Teeth, and other things

October of 2011 is a month that will long stay in my memory. If any thing it’s the tests. For the last three weeks, examinations have have posed a relentless challenge to me and my stalwart classmates. But after this afternoon’s mammoth pathology exam we are nearly in the clear. This could have not come sooner considering that fall is the most beautiful season, and as of yet I have so little to claim from it.

In these past few weeks endless studying has still left some room for enjoying life. Church has played a major role in this, especially since I had the opportunity to come in covenant as a “member” this past Sunday. Surprisingly, a growing source of pleasure has been practicing my skills in the pre-clinic at dental school. Sure, its not jump out of your skin exciting. But, as with any skill the passage from learner to practitioner bears the gift of satisfaction – the seed of loving what you do

A major aspect of what has made Restorative Dentistry III the best of the pre-clinical courses thus far is the material that has been covered. The subtitle for the course is effectively Fixed partial dentures, aka fpd or crown and bridge. We have been learning how to prepare teeth for crowns and bridges, make provisional/temporary crowns and bridges, and finally casting and glazing for porcelain fused to metal and all ceramic crown and bridge.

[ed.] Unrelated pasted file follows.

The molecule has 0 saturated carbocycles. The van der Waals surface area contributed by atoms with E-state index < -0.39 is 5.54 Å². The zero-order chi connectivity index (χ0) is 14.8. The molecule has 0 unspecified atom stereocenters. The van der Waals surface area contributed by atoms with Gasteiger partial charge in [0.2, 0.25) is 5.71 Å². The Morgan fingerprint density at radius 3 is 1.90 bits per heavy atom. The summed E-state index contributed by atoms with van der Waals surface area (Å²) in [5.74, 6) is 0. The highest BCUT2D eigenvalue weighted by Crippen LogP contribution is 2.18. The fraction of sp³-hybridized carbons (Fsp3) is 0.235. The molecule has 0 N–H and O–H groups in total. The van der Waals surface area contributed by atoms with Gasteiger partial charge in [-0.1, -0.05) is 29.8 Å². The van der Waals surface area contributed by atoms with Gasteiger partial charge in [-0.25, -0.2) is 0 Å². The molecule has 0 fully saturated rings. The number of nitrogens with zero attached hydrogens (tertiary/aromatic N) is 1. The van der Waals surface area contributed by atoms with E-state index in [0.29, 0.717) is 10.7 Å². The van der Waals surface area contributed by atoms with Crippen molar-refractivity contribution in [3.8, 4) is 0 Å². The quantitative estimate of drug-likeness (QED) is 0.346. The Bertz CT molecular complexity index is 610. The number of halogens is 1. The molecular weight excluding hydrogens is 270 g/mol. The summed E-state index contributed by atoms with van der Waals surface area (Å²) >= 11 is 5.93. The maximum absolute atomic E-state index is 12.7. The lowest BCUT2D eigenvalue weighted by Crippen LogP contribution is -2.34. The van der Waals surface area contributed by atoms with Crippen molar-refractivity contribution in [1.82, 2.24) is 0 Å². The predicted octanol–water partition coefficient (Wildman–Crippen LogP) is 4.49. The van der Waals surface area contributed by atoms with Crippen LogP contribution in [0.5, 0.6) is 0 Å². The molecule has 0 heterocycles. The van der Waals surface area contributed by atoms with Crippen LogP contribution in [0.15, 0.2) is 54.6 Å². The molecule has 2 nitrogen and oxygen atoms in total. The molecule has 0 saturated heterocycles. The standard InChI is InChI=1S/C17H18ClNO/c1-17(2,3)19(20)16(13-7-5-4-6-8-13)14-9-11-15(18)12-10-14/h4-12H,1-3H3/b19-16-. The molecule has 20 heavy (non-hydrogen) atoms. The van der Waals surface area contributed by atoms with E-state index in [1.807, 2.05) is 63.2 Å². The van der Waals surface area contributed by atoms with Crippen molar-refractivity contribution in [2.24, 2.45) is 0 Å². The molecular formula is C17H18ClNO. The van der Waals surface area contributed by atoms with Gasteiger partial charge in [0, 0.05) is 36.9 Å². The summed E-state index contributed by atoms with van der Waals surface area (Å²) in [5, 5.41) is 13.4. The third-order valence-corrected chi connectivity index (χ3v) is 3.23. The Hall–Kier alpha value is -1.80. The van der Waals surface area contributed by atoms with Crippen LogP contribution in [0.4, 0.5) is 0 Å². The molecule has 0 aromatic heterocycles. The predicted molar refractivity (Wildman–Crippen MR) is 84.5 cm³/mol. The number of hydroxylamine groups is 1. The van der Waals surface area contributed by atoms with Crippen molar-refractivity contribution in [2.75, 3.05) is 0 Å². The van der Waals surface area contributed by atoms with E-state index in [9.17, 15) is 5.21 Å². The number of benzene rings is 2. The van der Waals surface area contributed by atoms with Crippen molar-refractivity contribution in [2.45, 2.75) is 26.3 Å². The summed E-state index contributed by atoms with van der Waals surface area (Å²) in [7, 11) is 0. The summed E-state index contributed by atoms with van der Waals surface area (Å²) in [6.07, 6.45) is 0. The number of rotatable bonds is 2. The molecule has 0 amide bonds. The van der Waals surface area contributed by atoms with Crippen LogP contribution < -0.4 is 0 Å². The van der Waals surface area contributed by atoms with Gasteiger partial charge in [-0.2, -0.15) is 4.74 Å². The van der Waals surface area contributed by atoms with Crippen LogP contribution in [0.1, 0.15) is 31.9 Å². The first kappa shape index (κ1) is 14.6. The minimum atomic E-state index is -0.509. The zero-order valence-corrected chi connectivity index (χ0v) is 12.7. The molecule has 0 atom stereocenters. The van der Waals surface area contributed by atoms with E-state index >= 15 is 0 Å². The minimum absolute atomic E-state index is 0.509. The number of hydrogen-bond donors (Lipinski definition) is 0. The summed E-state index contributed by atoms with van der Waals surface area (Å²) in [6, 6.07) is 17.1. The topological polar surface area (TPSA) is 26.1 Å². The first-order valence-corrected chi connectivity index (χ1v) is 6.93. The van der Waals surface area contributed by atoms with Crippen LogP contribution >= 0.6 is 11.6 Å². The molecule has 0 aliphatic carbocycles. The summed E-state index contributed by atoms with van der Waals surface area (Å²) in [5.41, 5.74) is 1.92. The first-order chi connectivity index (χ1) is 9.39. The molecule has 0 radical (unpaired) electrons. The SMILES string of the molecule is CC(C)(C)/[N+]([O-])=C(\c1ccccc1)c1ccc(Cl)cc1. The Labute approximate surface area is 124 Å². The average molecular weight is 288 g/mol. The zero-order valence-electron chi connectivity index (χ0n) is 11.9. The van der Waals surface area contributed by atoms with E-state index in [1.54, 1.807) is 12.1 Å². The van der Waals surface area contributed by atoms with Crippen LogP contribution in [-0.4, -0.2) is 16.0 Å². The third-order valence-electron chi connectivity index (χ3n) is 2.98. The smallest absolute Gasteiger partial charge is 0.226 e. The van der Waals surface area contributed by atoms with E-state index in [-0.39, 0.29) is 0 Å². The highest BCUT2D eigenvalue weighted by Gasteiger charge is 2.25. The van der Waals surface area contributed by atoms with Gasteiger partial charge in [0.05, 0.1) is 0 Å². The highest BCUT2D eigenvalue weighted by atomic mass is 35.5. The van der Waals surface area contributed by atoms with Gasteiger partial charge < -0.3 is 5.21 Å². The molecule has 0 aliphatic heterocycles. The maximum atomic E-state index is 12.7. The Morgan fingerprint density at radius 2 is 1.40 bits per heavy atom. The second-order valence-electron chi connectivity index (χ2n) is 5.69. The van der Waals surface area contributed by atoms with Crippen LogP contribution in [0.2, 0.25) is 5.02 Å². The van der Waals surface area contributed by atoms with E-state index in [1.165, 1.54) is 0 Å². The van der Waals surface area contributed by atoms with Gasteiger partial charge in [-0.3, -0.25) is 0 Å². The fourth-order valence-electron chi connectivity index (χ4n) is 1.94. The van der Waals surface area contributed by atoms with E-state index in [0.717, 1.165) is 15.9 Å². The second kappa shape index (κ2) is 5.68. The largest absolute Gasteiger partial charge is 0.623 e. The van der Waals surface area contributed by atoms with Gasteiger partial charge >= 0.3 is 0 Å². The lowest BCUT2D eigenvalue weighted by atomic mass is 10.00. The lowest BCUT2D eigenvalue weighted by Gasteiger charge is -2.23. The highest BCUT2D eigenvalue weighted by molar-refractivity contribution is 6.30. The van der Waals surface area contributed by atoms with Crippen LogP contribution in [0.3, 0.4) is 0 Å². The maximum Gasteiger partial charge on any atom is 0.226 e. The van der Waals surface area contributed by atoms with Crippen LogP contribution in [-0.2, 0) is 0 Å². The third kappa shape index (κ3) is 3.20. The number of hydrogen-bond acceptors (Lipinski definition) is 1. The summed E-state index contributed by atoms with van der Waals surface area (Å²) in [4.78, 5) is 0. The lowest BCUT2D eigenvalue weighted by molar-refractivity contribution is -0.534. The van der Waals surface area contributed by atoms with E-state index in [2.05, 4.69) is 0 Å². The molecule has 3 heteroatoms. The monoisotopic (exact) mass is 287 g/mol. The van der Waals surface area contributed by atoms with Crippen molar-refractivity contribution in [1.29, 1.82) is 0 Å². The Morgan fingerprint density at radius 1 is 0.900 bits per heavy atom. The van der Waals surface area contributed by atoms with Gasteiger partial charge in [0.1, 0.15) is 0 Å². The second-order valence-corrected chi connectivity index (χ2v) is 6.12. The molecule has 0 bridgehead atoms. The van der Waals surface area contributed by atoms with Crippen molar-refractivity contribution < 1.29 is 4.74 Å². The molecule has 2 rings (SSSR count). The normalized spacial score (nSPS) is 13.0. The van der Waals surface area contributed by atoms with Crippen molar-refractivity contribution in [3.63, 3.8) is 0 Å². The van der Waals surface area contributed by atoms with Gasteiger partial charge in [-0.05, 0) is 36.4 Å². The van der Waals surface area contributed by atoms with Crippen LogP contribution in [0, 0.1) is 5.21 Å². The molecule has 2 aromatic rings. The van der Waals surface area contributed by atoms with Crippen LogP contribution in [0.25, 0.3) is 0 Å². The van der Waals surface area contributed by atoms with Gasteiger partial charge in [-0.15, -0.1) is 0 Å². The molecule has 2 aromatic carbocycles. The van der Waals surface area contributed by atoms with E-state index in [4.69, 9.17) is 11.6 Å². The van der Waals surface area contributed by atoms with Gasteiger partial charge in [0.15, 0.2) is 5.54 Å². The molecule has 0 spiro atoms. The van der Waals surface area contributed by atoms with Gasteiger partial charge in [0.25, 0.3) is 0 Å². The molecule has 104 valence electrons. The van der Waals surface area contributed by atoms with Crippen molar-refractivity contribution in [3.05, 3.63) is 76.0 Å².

The enclosed series of pictures details what goes into making the metal part of a porcelain fused to metal crown. As you can see, there are a lot of steps involved – which may as well mean that there are a lot of ways this can go wrong. Appropriately, the last picture here is a dreaded miscast. There should not be holes in there, as one could probably guess. So this means I have to do it from scratch, which I don’t really mind because to quote my favorite Irish playwright, “Experience is simply the name we give our mistakes.” This seems to explain a lot of my life lately. But more on that later. That and some preps and a provisional for a bridge across three front teeth.

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